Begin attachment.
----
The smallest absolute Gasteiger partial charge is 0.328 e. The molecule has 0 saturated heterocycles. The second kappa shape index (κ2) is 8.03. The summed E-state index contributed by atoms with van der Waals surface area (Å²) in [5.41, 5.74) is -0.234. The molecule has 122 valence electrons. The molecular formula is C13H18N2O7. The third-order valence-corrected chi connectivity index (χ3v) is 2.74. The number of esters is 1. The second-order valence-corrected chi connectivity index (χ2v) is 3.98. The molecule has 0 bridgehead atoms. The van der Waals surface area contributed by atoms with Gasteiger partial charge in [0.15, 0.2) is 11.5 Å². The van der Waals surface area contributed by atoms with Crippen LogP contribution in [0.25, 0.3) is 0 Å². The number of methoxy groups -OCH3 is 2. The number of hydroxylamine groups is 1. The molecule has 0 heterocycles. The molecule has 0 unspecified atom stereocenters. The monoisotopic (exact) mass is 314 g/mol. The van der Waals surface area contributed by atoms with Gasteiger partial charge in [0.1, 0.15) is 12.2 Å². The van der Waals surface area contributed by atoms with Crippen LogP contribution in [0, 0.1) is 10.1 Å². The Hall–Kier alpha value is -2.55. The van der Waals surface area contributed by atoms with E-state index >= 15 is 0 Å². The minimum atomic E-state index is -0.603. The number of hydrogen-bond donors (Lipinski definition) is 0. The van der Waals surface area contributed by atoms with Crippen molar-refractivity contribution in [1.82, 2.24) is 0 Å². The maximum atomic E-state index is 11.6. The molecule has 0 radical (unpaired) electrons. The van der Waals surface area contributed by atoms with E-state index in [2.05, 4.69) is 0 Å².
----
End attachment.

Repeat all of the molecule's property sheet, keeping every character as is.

The smallest absolute Gasteiger partial charge is 0.328 e. The molecule has 0 saturated heterocycles. The second kappa shape index (κ2) is 8.03. The summed E-state index contributed by atoms with van der Waals surface area (Å²) in [5.41, 5.74) is -0.234. The molecule has 122 valence electrons. The molecular formula is C13H18N2O7. The third-order valence-corrected chi connectivity index (χ3v) is 2.74. The number of esters is 1. The second-order valence-corrected chi connectivity index (χ2v) is 3.98. The molecule has 0 bridgehead atoms. The van der Waals surface area contributed by atoms with Gasteiger partial charge in [0.15, 0.2) is 11.5 Å². The van der Waals surface area contributed by atoms with Crippen LogP contribution in [0.25, 0.3) is 0 Å². The number of methoxy groups -OCH3 is 2. The number of hydroxylamine groups is 1. The molecule has 0 heterocycles. The molecule has 0 unspecified atom stereocenters. The monoisotopic (exact) mass is 314 g/mol. The van der Waals surface area contributed by atoms with Gasteiger partial charge in [0.1, 0.15) is 12.2 Å². The van der Waals surface area contributed by atoms with Crippen LogP contribution in [0, 0.1) is 10.1 Å². The Hall–Kier alpha value is -2.55. The van der Waals surface area contributed by atoms with E-state index >= 15 is 0 Å². The minimum atomic E-state index is -0.603. The number of hydrogen-bond donors (Lipinski definition) is 0. The van der Waals surface area contributed by atoms with Crippen molar-refractivity contribution in [1.82, 2.24) is 0 Å². The maximum atomic E-state index is 11.6. The molecule has 0 radical (unpaired) electrons. The van der Waals surface area contributed by atoms with E-state index in [2.05, 4.69) is 0 Å².